Some eye drops – EzriCare or Delsam Pharma’s Artificial Tears products – to be specific, have been withdrawn after being connected to bacterial infections that caused deaths and the removal of eyeballs.
A 16-state outbreak of drug-resistant bacteria related to eye drops is being looked into by the Centers for Disease Control and Prevention and FDA. Up until this point, no reports of this type had been made in the US.
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The CDC reported Tuesday that two more Pseudomonas aeruginosa-related deaths have been added to the outbreak of highly drug-resistant bacteria connected to recalled eye drops.
The common rod-shaped, gram-negative, aerobic-facultatively anaerobic bacterium called Pseudomonas aeruginosa can harm both plants and animals, including people.
Eye ball removal, vision loss and death toll
Out of 68 patients with the bacteria found across 16 states, eight people have lost their vision, and four have had their eyeballs removed, according to the CDC’s most recent report. A man from Washington state had earlier been reported as having died.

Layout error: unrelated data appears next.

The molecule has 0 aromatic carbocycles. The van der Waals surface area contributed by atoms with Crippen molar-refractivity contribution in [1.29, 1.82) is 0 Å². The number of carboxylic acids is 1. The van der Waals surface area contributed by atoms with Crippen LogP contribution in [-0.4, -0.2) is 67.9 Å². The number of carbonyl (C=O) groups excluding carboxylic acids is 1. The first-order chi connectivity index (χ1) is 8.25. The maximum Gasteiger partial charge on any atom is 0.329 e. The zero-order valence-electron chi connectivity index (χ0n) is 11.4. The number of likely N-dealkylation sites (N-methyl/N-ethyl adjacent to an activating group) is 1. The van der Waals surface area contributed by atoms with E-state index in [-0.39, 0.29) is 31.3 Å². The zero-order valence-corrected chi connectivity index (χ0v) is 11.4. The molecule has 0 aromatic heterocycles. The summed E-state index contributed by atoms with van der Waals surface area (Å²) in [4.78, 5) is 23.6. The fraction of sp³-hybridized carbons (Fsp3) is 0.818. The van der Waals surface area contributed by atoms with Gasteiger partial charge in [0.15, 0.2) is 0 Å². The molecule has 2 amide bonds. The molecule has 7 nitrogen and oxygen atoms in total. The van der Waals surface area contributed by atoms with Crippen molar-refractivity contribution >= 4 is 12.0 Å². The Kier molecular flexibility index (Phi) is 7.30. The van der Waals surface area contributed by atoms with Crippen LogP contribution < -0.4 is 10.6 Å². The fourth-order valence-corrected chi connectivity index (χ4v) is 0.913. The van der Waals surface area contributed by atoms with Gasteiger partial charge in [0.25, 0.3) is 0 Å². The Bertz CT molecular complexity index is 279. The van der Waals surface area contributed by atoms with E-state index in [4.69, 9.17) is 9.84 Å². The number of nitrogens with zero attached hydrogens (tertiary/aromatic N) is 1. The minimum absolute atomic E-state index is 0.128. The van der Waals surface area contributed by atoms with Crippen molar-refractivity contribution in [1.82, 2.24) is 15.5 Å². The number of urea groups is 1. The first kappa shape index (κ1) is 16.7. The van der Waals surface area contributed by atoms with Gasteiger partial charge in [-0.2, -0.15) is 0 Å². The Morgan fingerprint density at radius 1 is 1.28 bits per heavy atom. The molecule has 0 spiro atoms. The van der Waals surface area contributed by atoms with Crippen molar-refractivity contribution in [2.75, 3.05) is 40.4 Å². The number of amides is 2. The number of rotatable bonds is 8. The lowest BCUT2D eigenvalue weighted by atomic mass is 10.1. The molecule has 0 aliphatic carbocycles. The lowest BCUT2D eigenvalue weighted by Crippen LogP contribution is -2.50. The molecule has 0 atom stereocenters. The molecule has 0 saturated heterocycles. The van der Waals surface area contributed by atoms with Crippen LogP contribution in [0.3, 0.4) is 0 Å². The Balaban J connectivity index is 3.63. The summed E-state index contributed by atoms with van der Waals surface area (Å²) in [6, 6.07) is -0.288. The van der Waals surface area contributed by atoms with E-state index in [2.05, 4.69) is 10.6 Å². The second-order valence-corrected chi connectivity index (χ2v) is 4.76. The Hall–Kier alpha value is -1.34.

As health authorities scrambled to look into the outbreak suspected to be connected to opened eye drops purchased online, in stores, and through ophthalmologist offices, a total of three eye products — all imported from Indian company Global Pharma Healthcare Private Limited — were recalled.
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In recent weeks, two eye products made by different manufacturers have also been recalled due to unrelated contamination issues.
The outbreak’s Pseudomonas aeruginosa type is extremely uncommon and has never before been observed in the United States. Due to the fact that it has become resistant to a dozen various antibiotics, treating it is particularly difficult for doctors.
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The CDC reports that researchers at the University of California, San Diego, have found a bacteriophage that may be able to cure the highly drug-resistant bacteria, which coincides with news of the outbreak’s rising death toll.
The university’s Center for Innovative Phage Applications and Therapeutics has previously praised the “phage” treatments it created to treat patients with infections brought on by bacteria with medication resistance.
These treatments work by employing viruses that target bacteria in an effort to combat infections that conventional antibiotics are unable to eradicate.